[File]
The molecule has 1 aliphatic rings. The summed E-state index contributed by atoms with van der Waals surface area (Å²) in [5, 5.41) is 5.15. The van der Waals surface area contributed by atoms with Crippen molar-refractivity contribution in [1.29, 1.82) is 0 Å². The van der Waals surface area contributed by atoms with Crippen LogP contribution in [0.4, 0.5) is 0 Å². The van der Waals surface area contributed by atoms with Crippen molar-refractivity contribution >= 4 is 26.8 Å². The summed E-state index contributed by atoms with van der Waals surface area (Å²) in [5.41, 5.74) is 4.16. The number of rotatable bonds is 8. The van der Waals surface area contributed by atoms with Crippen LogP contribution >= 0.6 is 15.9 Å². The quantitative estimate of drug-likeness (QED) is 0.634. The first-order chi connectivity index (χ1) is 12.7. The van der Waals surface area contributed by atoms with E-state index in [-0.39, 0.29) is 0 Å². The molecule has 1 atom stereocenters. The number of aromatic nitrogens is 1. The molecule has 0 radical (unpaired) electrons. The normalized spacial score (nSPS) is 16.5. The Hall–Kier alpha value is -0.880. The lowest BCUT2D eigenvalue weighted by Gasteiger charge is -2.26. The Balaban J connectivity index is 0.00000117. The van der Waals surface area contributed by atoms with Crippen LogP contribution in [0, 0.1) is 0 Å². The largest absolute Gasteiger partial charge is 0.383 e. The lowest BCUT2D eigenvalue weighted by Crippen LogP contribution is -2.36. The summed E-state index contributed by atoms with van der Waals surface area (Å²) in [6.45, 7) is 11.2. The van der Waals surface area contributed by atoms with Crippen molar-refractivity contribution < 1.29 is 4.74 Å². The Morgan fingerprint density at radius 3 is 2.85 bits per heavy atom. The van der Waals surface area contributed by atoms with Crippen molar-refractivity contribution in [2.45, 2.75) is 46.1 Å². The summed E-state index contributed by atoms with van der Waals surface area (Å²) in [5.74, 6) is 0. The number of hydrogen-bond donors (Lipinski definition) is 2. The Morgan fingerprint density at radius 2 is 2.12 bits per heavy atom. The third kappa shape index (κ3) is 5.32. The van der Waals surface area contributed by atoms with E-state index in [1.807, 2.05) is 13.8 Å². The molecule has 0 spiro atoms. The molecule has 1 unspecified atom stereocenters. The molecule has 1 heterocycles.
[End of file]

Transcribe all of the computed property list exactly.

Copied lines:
The molecule has 1 aliphatic rings. The summed E-state index contributed by atoms with van der Waals surface area (Å²) in [5, 5.41) is 5.15. The van der Waals surface area contributed by atoms with Crippen molar-refractivity contribution in [1.29, 1.82) is 0 Å². The van der Waals surface area contributed by atoms with Crippen LogP contribution in [0.4, 0.5) is 0 Å². The van der Waals surface area contributed by atoms with Crippen molar-refractivity contribution >= 4 is 26.8 Å². The summed E-state index contributed by atoms with van der Waals surface area (Å²) in [5.41, 5.74) is 4.16. The number of rotatable bonds is 8. The van der Waals surface area contributed by atoms with Crippen LogP contribution >= 0.6 is 15.9 Å². The quantitative estimate of drug-likeness (QED) is 0.634. The first-order chi connectivity index (χ1) is 12.7. The van der Waals surface area contributed by atoms with E-state index in [-0.39, 0.29) is 0 Å². The molecule has 1 atom stereocenters. The number of aromatic nitrogens is 1. The molecule has 0 radical (unpaired) electrons. The normalized spacial score (nSPS) is 16.5. The Hall–Kier alpha value is -0.880. The lowest BCUT2D eigenvalue weighted by Gasteiger charge is -2.26. The Balaban J connectivity index is 0.00000117. The van der Waals surface area contributed by atoms with Crippen LogP contribution in [0, 0.1) is 0 Å². The largest absolute Gasteiger partial charge is 0.383 e. The lowest BCUT2D eigenvalue weighted by Crippen LogP contribution is -2.36. The summed E-state index contributed by atoms with van der Waals surface area (Å²) in [6.45, 7) is 11.2. The van der Waals surface area contributed by atoms with Crippen molar-refractivity contribution < 1.29 is 4.74 Å². The Morgan fingerprint density at radius 3 is 2.85 bits per heavy atom. The van der Waals surface area contributed by atoms with Crippen molar-refractivity contribution in [2.45, 2.75) is 46.1 Å². The summed E-state index contributed by atoms with van der Waals surface area (Å²) in [5.74, 6) is 0. The number of hydrogen-bond donors (Lipinski definition) is 2. The Morgan fingerprint density at radius 2 is 2.12 bits per heavy atom. The third kappa shape index (κ3) is 5.32. The van der Waals surface area contributed by atoms with E-state index in [1.807, 2.05) is 13.8 Å². The molecule has 0 spiro atoms. The molecule has 1 unspecified atom stereocenters. The molecule has 1 heterocycles.